Breckenridge local Leah Canfield has accomplished more than most people in her three decades on earth, including becoming one of the world’s most successful real estate agents.
Having moved to Colorado with her family when she was 8 years old, Canfield followed in her father’s footsteps, becoming an alpine ski racer.
She competed for Breckenridge’s elite Quantum Sports Club (now Team Breckenridge), steadily earning her way up the ranks to traveling and competing with the U.S. Ski Team. Unfortunately, a series of knee injuries sidelined her racing career, but she pivoted and began working her way to the top in other pursuits.
She studied real estate and finance at the University of Colorado at Boulder, during which time she had the foresight to begin investing in real estate, purchasing and renovating a property in Alma and selling it for a profit. In two and a half years, she graduated as valedictorian in 2014, after which she earned her real estate license.
“At first I thought I could sell real estate as a way to fund our investments. Then I enjoyed it a lot more than I thought I would. It was also more difficult than I thought it would be, to be honest. That was good for me. I like a challenge. The harder something is, the more I like to do well at it,” Canfield says.
She set about learning everything she could about every neighborhood and subdivision in Summit County, while also producing the winning proposal for the Blue 52 employee housing project in Breckenridge.
“What I had to do was become a true expert,” she says. “I grew up here, but I didn’t know who the best painter was, or the handy man, or what builders specialize in what kind of homes. I had to get out in the community.”
Canfield’s involvement in the community long predates her real estate career. She has volunteered with Mountain Mentors, spending time with a local child for the last 9 year. She also supports time and funding to the Family and Intercultural Resource Center (FIRC), Summit County Animal Shelter and the Summit Foundation.
“I was raised with privilege. There’s no way to sugarcoat it,” she says. “I was never the kid who didn’t have enough food on the table. This community was always extremely giving to me, toward my sports teams. I got scholastic awards and local funding. It’s only right to give back to the community that’s given me so much.”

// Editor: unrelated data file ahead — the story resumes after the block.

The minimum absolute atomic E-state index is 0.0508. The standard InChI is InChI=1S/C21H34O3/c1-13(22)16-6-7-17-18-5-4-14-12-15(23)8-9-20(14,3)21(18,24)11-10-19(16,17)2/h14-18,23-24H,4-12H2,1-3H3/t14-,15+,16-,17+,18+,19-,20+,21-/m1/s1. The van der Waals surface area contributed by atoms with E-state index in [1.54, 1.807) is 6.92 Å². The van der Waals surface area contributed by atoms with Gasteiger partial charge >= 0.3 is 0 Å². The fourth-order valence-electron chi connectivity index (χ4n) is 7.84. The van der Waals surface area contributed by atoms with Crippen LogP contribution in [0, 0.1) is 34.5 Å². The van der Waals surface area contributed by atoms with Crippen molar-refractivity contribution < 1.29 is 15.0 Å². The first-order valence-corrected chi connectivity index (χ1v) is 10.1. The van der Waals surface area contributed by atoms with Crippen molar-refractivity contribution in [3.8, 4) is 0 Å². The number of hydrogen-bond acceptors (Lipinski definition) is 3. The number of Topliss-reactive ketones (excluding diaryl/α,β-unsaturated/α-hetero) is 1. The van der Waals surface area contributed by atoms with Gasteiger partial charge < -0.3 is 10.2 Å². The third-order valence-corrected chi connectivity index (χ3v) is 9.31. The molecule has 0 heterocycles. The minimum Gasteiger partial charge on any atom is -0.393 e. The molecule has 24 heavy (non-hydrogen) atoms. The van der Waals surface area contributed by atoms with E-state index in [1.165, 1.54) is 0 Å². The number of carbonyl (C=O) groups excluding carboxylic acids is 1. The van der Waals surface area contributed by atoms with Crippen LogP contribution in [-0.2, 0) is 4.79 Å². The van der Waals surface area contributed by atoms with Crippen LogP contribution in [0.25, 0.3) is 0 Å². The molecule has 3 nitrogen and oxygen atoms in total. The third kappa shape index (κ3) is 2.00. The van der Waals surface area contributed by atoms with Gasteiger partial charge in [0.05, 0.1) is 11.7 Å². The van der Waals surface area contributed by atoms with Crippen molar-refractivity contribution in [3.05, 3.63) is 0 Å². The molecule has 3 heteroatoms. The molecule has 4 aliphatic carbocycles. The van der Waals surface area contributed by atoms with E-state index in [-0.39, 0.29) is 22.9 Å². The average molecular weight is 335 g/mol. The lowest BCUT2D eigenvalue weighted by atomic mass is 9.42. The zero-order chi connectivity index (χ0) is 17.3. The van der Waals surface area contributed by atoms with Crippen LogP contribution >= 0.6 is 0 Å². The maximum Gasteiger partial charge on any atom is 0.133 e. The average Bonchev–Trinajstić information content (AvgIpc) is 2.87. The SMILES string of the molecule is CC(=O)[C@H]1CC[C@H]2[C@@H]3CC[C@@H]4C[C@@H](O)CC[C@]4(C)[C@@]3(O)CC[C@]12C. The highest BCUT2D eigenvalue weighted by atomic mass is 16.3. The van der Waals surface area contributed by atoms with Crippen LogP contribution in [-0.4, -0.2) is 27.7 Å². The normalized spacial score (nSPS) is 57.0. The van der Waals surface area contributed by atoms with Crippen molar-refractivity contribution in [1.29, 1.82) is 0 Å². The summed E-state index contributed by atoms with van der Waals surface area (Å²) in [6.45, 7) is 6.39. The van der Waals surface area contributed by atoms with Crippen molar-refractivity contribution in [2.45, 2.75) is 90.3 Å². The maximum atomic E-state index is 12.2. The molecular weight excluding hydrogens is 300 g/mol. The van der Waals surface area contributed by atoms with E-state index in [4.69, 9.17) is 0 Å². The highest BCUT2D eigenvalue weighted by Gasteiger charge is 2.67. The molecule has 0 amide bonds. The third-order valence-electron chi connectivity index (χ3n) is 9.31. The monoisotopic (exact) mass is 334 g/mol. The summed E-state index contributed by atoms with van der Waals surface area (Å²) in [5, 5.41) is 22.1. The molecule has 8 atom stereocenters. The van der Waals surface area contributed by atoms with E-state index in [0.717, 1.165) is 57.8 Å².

Still an avid skier in winter and mountain biker in summer, Canfield has reached the top tiers of her profession, becoming one of the top 30 real estate agents in the country with the National
Association of Realtors’ prestigious 30 Under 30 award as well as earning International Society of Excellence status, which puts her in the top .4 percent of all Coldwell Banker agents worldwide.
“She grew up here, went to high school here and from what I’ve heard, has always been super motivated and kicked butt in everything she’s ever done,” says Coldwell Banker Mountain Properties Summit County managing broker Scott Lerner. “When I got here, even with my experience, you could tell she had a fire lit under her and was going full bore. Yet, she’s so unassuming. What sets her apart is she truly understands the business and the time it takes. She’s a really good communicator. On top of that, she runs a small team of agents and is good at picking out talent and mentoring.”
Quick to share credit for her success, Canfield says that “building a great team is what really makes the difference.”
In 2021, her team closed the year with $115 million dollars in sales. Canfield personally accounted for $50 million of that.
“Getting to work with Leah over the years has been awesome,” says teammate Sinjin McNicholl. “She is always willing to help problem-solve, provide guidance and come up with creative marketing ideas. Her energy, passion for real estate and knowledge pushes us all to grow and become better agents every day.”
In addition to her team, Canfield says a major factor in rocketing to the top of the industry is a knack for reading the room.
“I like that there’s a real human element to it,” Canfield says. “We work with so many types of people. They all have different communication styles, different values and goals. To meet someone and recognize, OK, this is how this person wants to communicate, that human aspect of the job is my favorite part.”